It is to those committed Trump voters to whom Republican senators must return every weekend. This is one reason why a senator like Cory Gardner from Colorado — endangered in a state trending away from Trump — still cannot extricate himself from the President and his fervent base voters sufficiently to vote to hear new witnesses like Bolton.
In this context comments by Republicans that seem to jar with the facts and the weight of evidence in the trial can actually be explained.
“I think for most Americans they want us to move on to something that actually matters for them,” one of Trump’s top allies in the House, Republican Rep. Mark Meadows of North Carolina, said on Thursday for example, perhaps thinking of the large majority of conservatives in his district.
The hyper-political nature of the aftermath of the impeachment fight shone through the Senate trial on Thursday when one of the President’s attorneys took time out to praise the President’s three years in office — seemingly that his approval rating justified any extremes of behavior.
“And yet the House managers tell you that the President needs to be removed because he’s an immediate threat to our country,” Herschmann said.
Adopting Trump’s campaign trail mantra, Herschmann touted a strong economy, the killing of terrorists and slowed border crossings.
“If all that is solely — solely, in their words — for his personal and political gain and not in the best interests of the American people, then I say, God bless him. Keep doing it,” Herschmann said.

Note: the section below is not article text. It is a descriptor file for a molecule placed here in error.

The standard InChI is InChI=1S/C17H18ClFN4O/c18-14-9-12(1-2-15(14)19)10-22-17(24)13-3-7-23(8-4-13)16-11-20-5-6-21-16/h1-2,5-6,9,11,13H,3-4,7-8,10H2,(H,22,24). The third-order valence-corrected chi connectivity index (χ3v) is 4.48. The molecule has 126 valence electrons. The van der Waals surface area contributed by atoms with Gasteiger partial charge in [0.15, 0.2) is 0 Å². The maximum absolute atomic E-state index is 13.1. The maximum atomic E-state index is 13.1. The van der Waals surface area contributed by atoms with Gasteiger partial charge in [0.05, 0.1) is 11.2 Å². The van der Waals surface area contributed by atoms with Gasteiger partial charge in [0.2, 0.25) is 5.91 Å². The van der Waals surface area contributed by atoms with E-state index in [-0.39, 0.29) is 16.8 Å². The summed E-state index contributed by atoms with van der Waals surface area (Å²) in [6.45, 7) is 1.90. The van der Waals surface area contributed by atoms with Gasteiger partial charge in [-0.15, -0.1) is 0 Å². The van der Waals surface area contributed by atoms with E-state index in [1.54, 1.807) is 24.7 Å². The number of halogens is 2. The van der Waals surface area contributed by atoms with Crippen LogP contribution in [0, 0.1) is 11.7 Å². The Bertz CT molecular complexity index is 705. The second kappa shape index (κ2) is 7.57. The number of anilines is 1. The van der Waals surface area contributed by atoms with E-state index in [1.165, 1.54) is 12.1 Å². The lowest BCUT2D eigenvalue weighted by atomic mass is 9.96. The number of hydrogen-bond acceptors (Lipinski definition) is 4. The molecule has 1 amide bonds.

Longer term, the end of Trump’s trial will mark a profound political moment.
The President’s defense team — beset by inconvenient facts about Trump’s pressure on Ukraine for dirt on Joe Biden and other Democrats — resorted to a staggeringly broad concept of presidential power for his actions.
That gave Republican senators a hook to argue that what Democrats charged as abuse of power and obstruction of Congress was in fact perfectly permissible behavior. But it lays down a blueprint for vastly enhanced inferred powers of the presidency for Trump and his successors.
It doesn’t follow that all presidents will now seek to force vulnerable overseas powers to come up with political payoffs. But it could convince unscrupulous future occupants of the Oval Office to reason they might get away with it. Foreign adversaries keen to discredit US democracy could have a field day.
The implied expansion of presidential power that will be left in this impeachment saga’s wake seems to be turning back the clock to before the time of Richard Nixon’s ouster in the Watergate scandal. After that original “long, national nightmare” Congress sought to recover powers from White House that had been abused by the 37th President. But gradually, the presidency has adopted a more imperial mode starting with the Reagan administration through George W. Bush and Barack Obama. But none of those presidents — who were sometimes criticized for overreaching executive authority on issues like union policy, anti-terrorism measures and immigration — made the kind of audacious power grabs that have characterized Trump’s administration and for which he has now been absolved.
Lead House impeachment manager Adam Schiff warned on Thursday that the constraining of the presidency in the years after Watergate had now been reversed — to dangerous effect.
“We are right back to where we were a half century ago,” Schiff said. “And I would argue we may be in a worse place.”
“That argument, if the President says that it can’t be illegal, failed,” he continued. “And Richard Nixon was forced to resign. But that argument may succeed here now. That means we’re not back to where we are, we are worse off than where we are. That is the normalization of lawlessness.”
CNN’s Elle Kaufmann contributed to this report.